As the autumn season approaches and the evenings draw in, many of us take comfort in curling up on the couch and watching the shows we can always depend on at this time of year.
Whether it’s entering the Bake Off tent or putting on your dancing shoes every Saturday night for Strictly Come Dancing, many of us have that comfort show that we always look forward to seeing when the days get shorter and colder (well, maybe not this year, but you get the idea).
Ghosts, a BBC drama that fulfils that criterion and has been a comfort watch for many since its premiere in 2019, is one such example. The sitcom, written and performed by a number of the minds behind the equally beloved Horrible Histories series, has amassed a devoted fan base over the course of its four seasons, growing in popularity during the pandemic as many – myself included – found solace in the sweet and silly spirit maintained by its endearing cast of characters.
It is so heartbreaking that its return this year is its fifth and last series, implying that by the end of the year, viewers will have finally said goodbye to both the live and deceased residents of Button House. But it’s important not to worry about the conclusion, but rather to enjoy the time you have left, and judging by the first episode of the last season, Ghosts hasn’t lost any of its winning spirit.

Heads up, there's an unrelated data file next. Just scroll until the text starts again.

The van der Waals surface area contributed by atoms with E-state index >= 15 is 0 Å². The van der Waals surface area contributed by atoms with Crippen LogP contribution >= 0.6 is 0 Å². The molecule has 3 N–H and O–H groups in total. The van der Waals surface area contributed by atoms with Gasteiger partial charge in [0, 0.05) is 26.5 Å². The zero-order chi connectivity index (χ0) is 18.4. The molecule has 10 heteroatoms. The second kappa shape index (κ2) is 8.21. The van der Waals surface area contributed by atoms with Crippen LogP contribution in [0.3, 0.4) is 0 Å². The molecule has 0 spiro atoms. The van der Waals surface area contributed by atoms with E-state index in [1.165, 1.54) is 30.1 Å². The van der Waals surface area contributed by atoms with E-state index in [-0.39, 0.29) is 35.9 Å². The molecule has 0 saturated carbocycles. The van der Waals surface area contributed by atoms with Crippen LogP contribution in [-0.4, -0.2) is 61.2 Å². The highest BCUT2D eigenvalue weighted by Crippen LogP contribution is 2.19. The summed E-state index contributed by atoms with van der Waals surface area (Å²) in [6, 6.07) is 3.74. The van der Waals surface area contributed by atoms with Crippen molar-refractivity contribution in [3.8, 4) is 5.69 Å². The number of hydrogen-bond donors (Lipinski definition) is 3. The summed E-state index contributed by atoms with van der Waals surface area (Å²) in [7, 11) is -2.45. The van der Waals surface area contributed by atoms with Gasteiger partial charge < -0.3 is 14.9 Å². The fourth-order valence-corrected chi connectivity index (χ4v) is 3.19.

The first episode of Series 5 doesn’t have much in the way of emotional depth, but it is an excellent reintroduction to the setting and characters, and it is mostly silly and fun, making you forget (for at least 30 minutes) that this is the show’s final series premiere.
The episode’s idea is a very standard comedy scenario. It’s April Fool’s Day, and after the ghosts perform a prank on Alison that was perhaps a little too close to the cuff, Alison devotes the rest of her morning (the cut-off for pranks is, of course, midday), aided by Sir Humphrey, who frequently believes he’s the butt of the joke throughout the rest of the gang.
Meanwhile, Mike must answer questioning from an insurance agent who fears that a recent fire on the home was staged, all while attempting to make reasons for his wife’s strange behaviour as she pranks the spirits one by one.
The characters and their connections with one another are so well-established at this stage that Alison’s focused personal approach to the pranks feels a little like fan service, but it’s earned fan service. Nothing seems phoney; the writers and performers know their parts inside and out, letting everything to feel genuine and based in character, rather than reverse-engineered for the purpose of a good laugh.
There is still space for character development, as it becomes evident at the close of the episode that Alison and Mike are ready to start on a new chapter in their relationship, which will excite fans of the lovely couple. There are also clues that some of the dangling threads that remain for a few of the ghosts will be resolved.
So, while this episode is more about laughter than anything else, there is already a sense that the endgame is being established. With this pleasant and hilarious episode, which demonstrates the show’s expertise at bringing up ludicrous events based on character, there is a calm and comfortable sense that the fans are in excellent hands, and that while saying goodbye will be difficult, it will be worthwhile.
Ghosts airs on BBC One Friday nights at 8.30pm